Writer, Samson Young, is staring death in the face, and not only his own. Void of ideas and on the verge of terminal decline, Samson’s dash to a decaying, degenerate London has brought him through the doors of the Black Cross pub and into a murder story just waiting to be narrated. At its centre is the mesmeric, doomed Nicola Six, destined to be murdered on her 35th birthday. Around her: the disreputable men who might yet turn out to be her killer. All Samson has to do is to write Nicola’s story as it happens, and savour in this one last gift that life has granted him. 'A true story, a murder story, a love story and a thriller bursting with humour, sex and often dazzling language' Independent
The end of the millennium proved to be a boom time for London football. The 1998-99 season saw six of the capital's clubs gracing the Premiership, Fulham storming their way to the Second Division title and Millwall and Leyton Orient reaching Wembley. In London Fields, Charlie Connelly uses the metropolis to examine the state of the game at the turn of the century, from Charlton's mooted move to the Millennium Dome to the state of the pitches on Hackney Marshes. On his journey through the London season, he follows the FA Cup from the preliminary round to the final. From the Old Spotted Dog ground, Clapton, to the White Hart Lane Jumbotron, Connelly hopes to find that the magic of the Cup still exists in these money-mad times.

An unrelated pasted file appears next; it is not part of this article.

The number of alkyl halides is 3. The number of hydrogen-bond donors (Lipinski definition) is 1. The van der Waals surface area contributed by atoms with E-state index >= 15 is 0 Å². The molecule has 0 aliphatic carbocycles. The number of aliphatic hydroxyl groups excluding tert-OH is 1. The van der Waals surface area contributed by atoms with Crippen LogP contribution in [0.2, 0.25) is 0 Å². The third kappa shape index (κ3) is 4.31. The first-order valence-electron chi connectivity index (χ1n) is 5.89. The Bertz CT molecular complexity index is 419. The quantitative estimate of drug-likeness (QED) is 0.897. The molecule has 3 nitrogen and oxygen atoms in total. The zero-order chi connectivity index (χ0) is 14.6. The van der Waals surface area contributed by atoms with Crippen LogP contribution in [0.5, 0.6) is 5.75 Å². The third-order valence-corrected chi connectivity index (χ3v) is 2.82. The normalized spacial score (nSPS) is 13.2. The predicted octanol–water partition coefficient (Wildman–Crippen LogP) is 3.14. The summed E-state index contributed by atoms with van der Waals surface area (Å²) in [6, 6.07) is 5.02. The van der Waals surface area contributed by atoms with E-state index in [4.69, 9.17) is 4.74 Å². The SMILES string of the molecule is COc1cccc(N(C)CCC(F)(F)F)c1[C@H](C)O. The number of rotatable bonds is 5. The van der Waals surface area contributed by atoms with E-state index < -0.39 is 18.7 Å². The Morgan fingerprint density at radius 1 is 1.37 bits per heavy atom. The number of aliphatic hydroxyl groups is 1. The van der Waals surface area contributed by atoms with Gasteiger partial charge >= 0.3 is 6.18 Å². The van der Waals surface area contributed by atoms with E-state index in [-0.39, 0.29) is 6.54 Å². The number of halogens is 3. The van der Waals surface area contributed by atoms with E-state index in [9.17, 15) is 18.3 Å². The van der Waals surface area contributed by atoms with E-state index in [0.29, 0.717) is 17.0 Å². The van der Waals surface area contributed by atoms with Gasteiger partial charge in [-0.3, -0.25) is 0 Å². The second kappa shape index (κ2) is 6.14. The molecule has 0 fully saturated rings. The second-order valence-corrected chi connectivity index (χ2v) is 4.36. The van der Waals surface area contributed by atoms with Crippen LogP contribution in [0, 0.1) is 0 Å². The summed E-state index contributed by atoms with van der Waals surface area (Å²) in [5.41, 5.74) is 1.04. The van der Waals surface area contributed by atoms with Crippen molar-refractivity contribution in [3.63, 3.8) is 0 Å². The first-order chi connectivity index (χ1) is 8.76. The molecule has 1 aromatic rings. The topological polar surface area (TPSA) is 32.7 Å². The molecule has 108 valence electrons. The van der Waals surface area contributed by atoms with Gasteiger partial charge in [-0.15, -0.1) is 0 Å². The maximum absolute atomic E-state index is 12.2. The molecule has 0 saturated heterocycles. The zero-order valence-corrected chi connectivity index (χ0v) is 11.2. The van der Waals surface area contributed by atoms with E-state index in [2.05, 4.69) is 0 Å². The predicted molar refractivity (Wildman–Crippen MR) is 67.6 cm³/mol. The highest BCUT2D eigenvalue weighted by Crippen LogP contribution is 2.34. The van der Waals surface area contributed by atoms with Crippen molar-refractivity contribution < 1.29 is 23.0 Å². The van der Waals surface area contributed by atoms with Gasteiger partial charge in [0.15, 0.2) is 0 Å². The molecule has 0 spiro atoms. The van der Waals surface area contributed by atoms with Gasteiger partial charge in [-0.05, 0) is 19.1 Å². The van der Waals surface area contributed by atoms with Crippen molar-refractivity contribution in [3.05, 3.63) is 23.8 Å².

A Street by Street Exploration of the Capital's Literary Heritage
Author: Ed Glinert
Pubpsher: Penguin UK
Category: Literary Criticism
From the Globe at Bankside to the Wimpole Street home of Elizabeth Barrett Browning, London is, and always has been, crammed with literary life. Playwrights, novelists, diarists, poets and essayists throughout the centuries have roamed its streets, met in its cafes and retaurants and strolled in its parks and gardens. They have been inspired by its monuments, churches, law courts and theatres and have created fictional Londoners as diverse as Mr Pickwick, Sherlock Holmes, Bertie Wooster, Mrs Dalloway and Winston Smith, whose fortunes are played out against a London backdrop. This updated edition of The Penguin Literary Guide to London is a must for all book lovers and readers.
When Richard Tull, frustrated, failed novelist invited to tour America with this oldest friend, internationally bestselling novelist Gwyn Barry, to record the event, his envy and humiliation are complete. He sets out to gather the information that will destroy his best friend and pull his career down around his ears. Meanwhile, unbeknownst to the, both men are being watched by a psychopathic ex-con and a young thug who have staked out their homes--watching their wives, watching Richard's small boys, the twins--waiting until the time is right... From the Hardcover edition.
Release on 1998-03 | by Bridget Cherry,Nikolaus Pevsner
Author: Bridget Cherry,Nikolaus Pevsner
Pubpsher: Yale University Press
This volume on London architecture covers the boroughs of Barnet, Camden, Enfield, Hackney, Haringey and Islington. It gives a view of London's expansion northward from formal Georgian squares, to the hill towns of Hampstead and Highgate.